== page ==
A peace agreement, he said, must assure Israel's security.

"Israel cannot return to the indefensible 1967 borders," he continued, rekindling the dispute with Obama in a possible effort to placate territorial hardliners in the Israeli government.

The border issue took prominence last week when Obama, in a major foreign policy speech, took the position that any negotiations on final borders of the Jewish and Palestinian states must be based on the boundaries existing before the 1967 war in which Israel captured east Jerusalem, the West Bank and the Gaza Strip – lands the Palestinians claim for their hoped-for state.

In direct statements and through aides, Netanyahu suggested that Obama did not understand Israel's security needs or the realities of the region.

There is only one problem with this argument for Israel cleansing Palestinians from certain areas: it's completely baseless.

Martin van Creveld, one of Israel's most well-respected military historians, had this to say about the military value of the '67 borders:

…since the West Bank itself is surrounded by Israel on three sides, anybody who tries to enter it from the east is sticking his head into a noose. To make things worse for a prospective invader, the ascent from the Jordan Valley into the heights of Judea and Samaria is topographically one of the most difficult on earth. Just four roads lead from east to west, all of which are easily blocked by air strikes or by means of precision-guided missiles. To put the icing on the cake, Israeli forces stationed in Jerusalem could quickly cut off the only road connecting the southern portion of the West Bank with its northern section in the event of an armed conflict.

The defense of the West Bank by Arab forces would be a truly suicidal enterprise. The late King Hussein understood these facts well. Until 1967 he was careful to keep most of his forces east of the Jordan River. When he momentarily forgot these realities in 1967, it took Israel just three days of fighting to remind him of them.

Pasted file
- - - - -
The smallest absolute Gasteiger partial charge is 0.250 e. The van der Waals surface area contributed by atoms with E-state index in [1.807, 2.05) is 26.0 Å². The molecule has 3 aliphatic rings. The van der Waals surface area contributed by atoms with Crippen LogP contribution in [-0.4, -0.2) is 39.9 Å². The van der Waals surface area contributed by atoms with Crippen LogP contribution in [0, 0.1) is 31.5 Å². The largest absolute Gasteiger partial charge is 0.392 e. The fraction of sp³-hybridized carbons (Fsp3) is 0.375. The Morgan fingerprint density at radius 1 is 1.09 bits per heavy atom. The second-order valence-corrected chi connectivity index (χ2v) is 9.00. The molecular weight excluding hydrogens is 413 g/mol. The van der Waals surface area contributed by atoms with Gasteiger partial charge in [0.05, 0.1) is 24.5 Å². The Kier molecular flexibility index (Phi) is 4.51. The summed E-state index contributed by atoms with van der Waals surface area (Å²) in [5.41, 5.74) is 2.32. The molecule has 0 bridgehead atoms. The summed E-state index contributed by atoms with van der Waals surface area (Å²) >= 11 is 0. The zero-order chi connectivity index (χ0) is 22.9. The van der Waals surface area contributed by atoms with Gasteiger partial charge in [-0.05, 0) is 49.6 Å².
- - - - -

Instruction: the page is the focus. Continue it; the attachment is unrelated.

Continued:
Therefore, just as Israel does not need the West Bank to defend itself against ballistic missiles, it does not need that territory to defend itself against conventional warfare. If it could retain a security presence in the Jordan Valley, keep the eventual Palestinian state demilitarized and maintain control of the relevant airspace, that would all be well and good. However, none of these conditions existed before 1967; in view of geography and the balance of forces, none is really essential today either.

And how about terrorism? As experience in Gaza has shown, a fence (or preferably a wall) can stop suicide bombers from entering. As experience in Gaza has also shown, it cannot stop mortar rounds and rockets. Mortar and rocket fire from the West Bank could be very unpleasant. On the other hand, Hezbollah, Syria and Iran already have missiles capable of reaching every point in Israel, Tel Aviv included. Many of those missiles are large and powerful. Compared to the damage they can cause, anything the Palestinians are ever likely to do would amount to mere pinpricks...

And the majority of security experts and officials agree with this view:
ALL THE security experts I have spoken with, including several US generals and senior NATO officers, have said there are real military and security answers that would effectively guarantee security along the Jordan River. The Palestinian leadership, including President Mahmoud Abbas, has said in public and in private, that they are willing to find a way to meet all security demands, including direct IDF involvement in patrols and monitoring missions that would be established based on Israeli security standards...

In other words, most security experts, including a significant number of current and former IDf officers, Mossad and Shin Bet (Israel Security Agency) officials, believe that the security risks from peace – including a withdrawal from the West Bank based on the June 4, 1967 border with agreed-on territorial swaps in the order of around 3%-4% – pose no real strategic or security threat that cannot be answered...

Now all of these experts are basing this on the hypothetical worst case scenario, so even in a worst case scenario Israel would be able to defend itself.  Moreover, this worst case scenario was in fact tested in the Six Day War, which Israel was easily able to dispense with invading armies.  And 45 years ago the disparity between Israeli and Arab military capabilities was not as great as it is now.